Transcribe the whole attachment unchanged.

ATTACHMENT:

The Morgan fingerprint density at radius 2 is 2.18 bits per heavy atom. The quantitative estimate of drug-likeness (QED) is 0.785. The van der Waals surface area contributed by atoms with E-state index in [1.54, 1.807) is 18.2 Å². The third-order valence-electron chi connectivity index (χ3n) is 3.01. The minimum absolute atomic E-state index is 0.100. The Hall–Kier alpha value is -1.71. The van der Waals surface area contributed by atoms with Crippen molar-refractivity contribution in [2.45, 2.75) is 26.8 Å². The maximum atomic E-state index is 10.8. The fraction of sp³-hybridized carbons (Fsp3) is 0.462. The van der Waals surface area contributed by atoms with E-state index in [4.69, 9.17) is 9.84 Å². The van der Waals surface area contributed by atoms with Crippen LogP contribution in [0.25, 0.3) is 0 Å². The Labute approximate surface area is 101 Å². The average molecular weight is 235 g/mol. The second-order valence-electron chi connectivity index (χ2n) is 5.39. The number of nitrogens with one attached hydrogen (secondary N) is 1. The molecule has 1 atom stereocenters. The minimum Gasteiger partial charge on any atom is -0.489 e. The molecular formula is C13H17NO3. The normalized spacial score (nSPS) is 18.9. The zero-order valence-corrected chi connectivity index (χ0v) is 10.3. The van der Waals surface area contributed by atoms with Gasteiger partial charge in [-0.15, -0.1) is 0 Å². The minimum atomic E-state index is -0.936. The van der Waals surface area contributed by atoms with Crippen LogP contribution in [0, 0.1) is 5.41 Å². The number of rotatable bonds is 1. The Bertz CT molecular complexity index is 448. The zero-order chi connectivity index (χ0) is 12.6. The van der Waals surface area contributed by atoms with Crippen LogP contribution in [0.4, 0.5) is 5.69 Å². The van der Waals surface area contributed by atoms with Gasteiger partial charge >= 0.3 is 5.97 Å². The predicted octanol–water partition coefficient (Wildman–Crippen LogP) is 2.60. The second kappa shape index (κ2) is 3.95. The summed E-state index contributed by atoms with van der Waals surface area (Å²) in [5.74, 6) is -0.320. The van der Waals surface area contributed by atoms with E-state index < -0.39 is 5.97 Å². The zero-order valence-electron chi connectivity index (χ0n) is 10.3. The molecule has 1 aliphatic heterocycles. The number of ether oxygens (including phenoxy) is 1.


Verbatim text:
The Morgan fingerprint density at radius 2 is 2.18 bits per heavy atom. The quantitative estimate of drug-likeness (QED) is 0.785. The van der Waals surface area contributed by atoms with E-state index in [1.54, 1.807) is 18.2 Å². The third-order valence-electron chi connectivity index (χ3n) is 3.01. The minimum absolute atomic E-state index is 0.100. The Hall–Kier alpha value is -1.71. The van der Waals surface area contributed by atoms with Crippen molar-refractivity contribution in [2.45, 2.75) is 26.8 Å². The maximum atomic E-state index is 10.8. The fraction of sp³-hybridized carbons (Fsp3) is 0.462. The van der Waals surface area contributed by atoms with E-state index in [4.69, 9.17) is 9.84 Å². The van der Waals surface area contributed by atoms with Crippen LogP contribution in [0.25, 0.3) is 0 Å². The Labute approximate surface area is 101 Å². The average molecular weight is 235 g/mol. The second-order valence-electron chi connectivity index (χ2n) is 5.39. The number of nitrogens with one attached hydrogen (secondary N) is 1. The molecule has 1 atom stereocenters. The minimum Gasteiger partial charge on any atom is -0.489 e. The molecular formula is C13H17NO3. The normalized spacial score (nSPS) is 18.9. The zero-order valence-corrected chi connectivity index (χ0v) is 10.3. The van der Waals surface area contributed by atoms with Gasteiger partial charge in [-0.15, -0.1) is 0 Å². The minimum atomic E-state index is -0.936. The van der Waals surface area contributed by atoms with Crippen LogP contribution in [0, 0.1) is 5.41 Å². The number of rotatable bonds is 1. The Bertz CT molecular complexity index is 448. The zero-order chi connectivity index (χ0) is 12.6. The van der Waals surface area contributed by atoms with Crippen LogP contribution in [0.4, 0.5) is 5.69 Å². The van der Waals surface area contributed by atoms with Gasteiger partial charge >= 0.3 is 5.97 Å². The predicted octanol–water partition coefficient (Wildman–Crippen LogP) is 2.60. The second kappa shape index (κ2) is 3.95. The summed E-state index contributed by atoms with van der Waals surface area (Å²) in [5.74, 6) is -0.320. The van der Waals surface area contributed by atoms with E-state index < -0.39 is 5.97 Å². The zero-order valence-electron chi connectivity index (χ0n) is 10.3. The molecule has 1 aliphatic heterocycles. The number of ether oxygens (including phenoxy) is 1.